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Opinion and Insight

Exploring Key Myths Around Collaboration and Agencies

New study from DigitasLBi and MAA identifies five key findings that exploded preconceived myths about collaboration between agencies and clients

Exploring Key Myths Around Collaboration and Agencies

Today the MAA, in partnership with global marketing and technology agency DigitasLBi, announced the results of an extensive study to demonstrate the true impact of collaboration on business and creativity. The study - spearheaded by DigitasLBi’s CEO UK, Michael Islip in his role as MAA’s chair of collaboration and sponsorship - identified five key findings that exploded preconceived myths about collaboration between agencies and clients.

Michael Islip, CEO, UK at DigitasLBi commented: “We’re delighted to be launching the first major study looking at the impact of collaboration and its true value to clients and agencies. The findings disrupt some key myths and preconceptions – and have the potential to change the way we think about and promote collaboration within our businesses.”

To complete the study DigitasLBi and MAA joined forces with the University of Cambridge, UCL School of Management, and Curve. The qualitative research was based on 1,795 responses across four agencies (DigitasLBi, HeyHuman, Six and Wasserman) with the findings broadly consistent across all agencies.

The study explodes five key myths about collaboration and agencies:

Myth 1: Collaboration is always good

A key myth busted by the research was the belief that all collaboration is good. The study revealed that over-collaboration can actually hurt the quality of work; with a jump from “once a day” to “multiple times a day” seemingly to result in employees feeling the quality of their work for the client decreases.


Myth 2: All agencies are different

The research revealed that people are more different from each other than their agencies are different from each other. This means that when people report different collaboration experiences, these experiences primarily stem from the characteristics of individual interactions, as opposed to agencies collectively reporting fundamentally different collaboration experiences.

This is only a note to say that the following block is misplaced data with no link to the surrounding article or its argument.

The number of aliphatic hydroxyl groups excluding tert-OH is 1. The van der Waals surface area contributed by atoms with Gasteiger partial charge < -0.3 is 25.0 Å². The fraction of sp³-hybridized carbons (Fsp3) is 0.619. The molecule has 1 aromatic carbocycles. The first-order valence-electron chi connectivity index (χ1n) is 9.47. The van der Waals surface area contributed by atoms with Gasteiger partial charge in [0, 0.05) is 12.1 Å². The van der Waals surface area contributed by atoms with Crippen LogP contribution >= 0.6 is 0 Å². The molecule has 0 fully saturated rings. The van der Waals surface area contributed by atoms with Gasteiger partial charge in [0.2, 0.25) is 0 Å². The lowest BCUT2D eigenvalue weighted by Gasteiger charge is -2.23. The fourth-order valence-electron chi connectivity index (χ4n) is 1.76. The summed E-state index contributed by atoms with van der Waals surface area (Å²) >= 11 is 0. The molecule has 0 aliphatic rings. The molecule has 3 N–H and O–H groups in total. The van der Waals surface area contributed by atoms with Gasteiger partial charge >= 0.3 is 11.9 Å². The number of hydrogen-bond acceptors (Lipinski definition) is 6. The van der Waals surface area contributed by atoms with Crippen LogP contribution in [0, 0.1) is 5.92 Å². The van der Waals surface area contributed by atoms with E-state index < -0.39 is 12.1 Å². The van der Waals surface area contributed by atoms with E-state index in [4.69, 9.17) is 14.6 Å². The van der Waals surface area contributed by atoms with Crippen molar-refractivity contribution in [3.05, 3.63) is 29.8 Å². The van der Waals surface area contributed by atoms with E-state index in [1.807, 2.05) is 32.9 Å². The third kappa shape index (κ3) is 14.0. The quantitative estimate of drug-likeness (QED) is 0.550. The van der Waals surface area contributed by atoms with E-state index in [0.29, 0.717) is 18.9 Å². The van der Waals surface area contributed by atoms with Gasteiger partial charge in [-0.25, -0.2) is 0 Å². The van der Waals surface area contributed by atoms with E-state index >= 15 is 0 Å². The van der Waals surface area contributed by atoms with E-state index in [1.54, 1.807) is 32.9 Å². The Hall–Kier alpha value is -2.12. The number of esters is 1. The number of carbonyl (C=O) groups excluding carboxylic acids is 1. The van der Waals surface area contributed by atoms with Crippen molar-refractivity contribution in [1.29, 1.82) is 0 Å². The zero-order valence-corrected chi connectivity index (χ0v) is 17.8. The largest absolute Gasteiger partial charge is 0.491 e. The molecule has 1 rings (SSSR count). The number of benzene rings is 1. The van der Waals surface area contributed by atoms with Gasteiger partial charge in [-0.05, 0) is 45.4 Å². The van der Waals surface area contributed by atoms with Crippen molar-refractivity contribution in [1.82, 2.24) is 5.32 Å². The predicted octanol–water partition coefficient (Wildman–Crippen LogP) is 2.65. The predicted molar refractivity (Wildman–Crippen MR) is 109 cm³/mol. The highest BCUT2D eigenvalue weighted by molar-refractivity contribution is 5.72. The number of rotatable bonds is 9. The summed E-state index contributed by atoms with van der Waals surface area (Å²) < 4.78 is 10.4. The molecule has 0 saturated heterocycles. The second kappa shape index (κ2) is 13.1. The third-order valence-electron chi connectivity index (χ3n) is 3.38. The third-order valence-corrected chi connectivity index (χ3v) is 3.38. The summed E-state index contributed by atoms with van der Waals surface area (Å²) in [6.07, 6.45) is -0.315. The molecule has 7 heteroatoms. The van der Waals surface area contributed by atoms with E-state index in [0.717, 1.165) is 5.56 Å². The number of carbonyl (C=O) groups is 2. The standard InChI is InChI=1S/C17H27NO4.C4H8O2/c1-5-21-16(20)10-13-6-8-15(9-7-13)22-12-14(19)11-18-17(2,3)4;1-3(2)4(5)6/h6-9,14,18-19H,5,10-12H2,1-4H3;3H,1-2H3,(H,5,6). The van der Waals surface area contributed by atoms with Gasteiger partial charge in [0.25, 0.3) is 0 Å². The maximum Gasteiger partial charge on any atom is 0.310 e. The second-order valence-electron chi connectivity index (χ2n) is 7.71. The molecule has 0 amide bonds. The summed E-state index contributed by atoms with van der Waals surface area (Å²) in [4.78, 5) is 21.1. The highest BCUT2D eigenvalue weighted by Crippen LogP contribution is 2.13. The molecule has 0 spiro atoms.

Myth 3: Co-location is always a good thing for collaboration, regardless of where it is

Co-location is often cited as a key basis for effective client / agency collaboration. To test this theory, the study looked at what happens when co-location occurs at the client’s office versus the agency’s office. Agency respondents felt that frequency of interaction with clients dropped dramatically when they are co-located at the client’s office in comparison to when they are co-located at the agency’s office. This tallies with anecdotal evidence suggesting that agency staff prefer to be based within the familiar surroundings of their own agency rather than being regularly based at the client’s office. Intriguingly however the research found that co-locating at the client’s offices seems to improve the quality of work for them. So agency employees may not always enjoy being based at their client’s offices, but there is evidence to suggest that it produces the best outcomes.


Myth 4: Agencies are resistant to collaboration with clients

30.3% of agency respondents felt that the level of collaboration with clients was either “too little” or “a bit less than ideal”. This contrasted with only 9.3% of agency respondents who felt that collaborations were at the other end of the spectrum in the “a bit more than ideal” or “too much” categories, showing agencies would like to see more collaboration with their clients in order to produce the best work possible.


Myth 5: Clients and agencies always know when they have reached an optimum level of collaboration

The research shows that when it comes to collaboration, what’s best for agencies might not be best for clients. It seems that when agency employees feel the degree of involvement in the collaboration is “just right,” clients report lower scores concerning whether their agency is taking a collaborative approach to working together. Conversely, clients feel that their agency is taking a collaborative approach when they are seemingly taking a “hands off” approach (where agency employees say there is “too little” involvement) or becoming highly involved (where agency employees say there is “too much” involvement).

Matt Sullivan, the Head of Membership at the MAA, said: “This groundbreaking research is important because all our work with agencies, especially with the MAA #DoDifferent Awards, highlights that the best marketing communications emerges where clients and agencies have moved away from a transactional relationship towards models that involve greater collaboration.”

“The MAA’s efforts to help agencies look forward, through our Agency of the Future project, highlight collaboration as a major factor in the success of the client/agency relationship but Collaboration Counts takes this further, providing valuable insights around the different forms it takes, and demonstrating that not all collaboration is equal.”

John Monks, co-founder of Curve: "Forging brilliant collaborations is at the heart of what all of today's creative leaders must do. This research gives those leaders some real insight into what works and what doesn't so they can design and manage client/agency teams that deliver the best results.”

Genre: Strategy/Insight